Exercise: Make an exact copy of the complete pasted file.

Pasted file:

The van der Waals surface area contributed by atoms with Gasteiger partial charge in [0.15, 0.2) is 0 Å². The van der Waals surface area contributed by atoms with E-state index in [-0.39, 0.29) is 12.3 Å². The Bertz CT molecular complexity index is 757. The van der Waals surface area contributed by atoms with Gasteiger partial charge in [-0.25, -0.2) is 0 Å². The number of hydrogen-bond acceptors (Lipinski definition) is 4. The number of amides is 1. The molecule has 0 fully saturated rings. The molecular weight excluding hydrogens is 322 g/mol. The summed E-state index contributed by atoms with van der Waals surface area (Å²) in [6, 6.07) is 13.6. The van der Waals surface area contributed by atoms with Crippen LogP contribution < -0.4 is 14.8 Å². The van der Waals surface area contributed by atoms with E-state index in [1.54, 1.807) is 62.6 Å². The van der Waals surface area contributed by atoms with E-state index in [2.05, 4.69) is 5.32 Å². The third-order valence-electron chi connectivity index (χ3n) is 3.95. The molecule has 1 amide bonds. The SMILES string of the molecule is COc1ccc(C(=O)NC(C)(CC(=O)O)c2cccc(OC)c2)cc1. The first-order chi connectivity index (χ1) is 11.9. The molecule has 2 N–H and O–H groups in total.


The van der Waals surface area contributed by atoms with Gasteiger partial charge in [0.15, 0.2) is 0 Å². The van der Waals surface area contributed by atoms with E-state index in [-0.39, 0.29) is 12.3 Å². The Bertz CT molecular complexity index is 757. The van der Waals surface area contributed by atoms with Gasteiger partial charge in [-0.25, -0.2) is 0 Å². The number of hydrogen-bond acceptors (Lipinski definition) is 4. The number of amides is 1. The molecule has 0 fully saturated rings. The molecular weight excluding hydrogens is 322 g/mol. The summed E-state index contributed by atoms with van der Waals surface area (Å²) in [6, 6.07) is 13.6. The van der Waals surface area contributed by atoms with Crippen LogP contribution < -0.4 is 14.8 Å². The van der Waals surface area contributed by atoms with E-state index in [1.54, 1.807) is 62.6 Å². The van der Waals surface area contributed by atoms with E-state index in [2.05, 4.69) is 5.32 Å². The third-order valence-electron chi connectivity index (χ3n) is 3.95. The molecule has 1 amide bonds. The SMILES string of the molecule is COc1ccc(C(=O)NC(C)(CC(=O)O)c2cccc(OC)c2)cc1. The first-order chi connectivity index (χ1) is 11.9. The molecule has 2 N–H and O–H groups in total.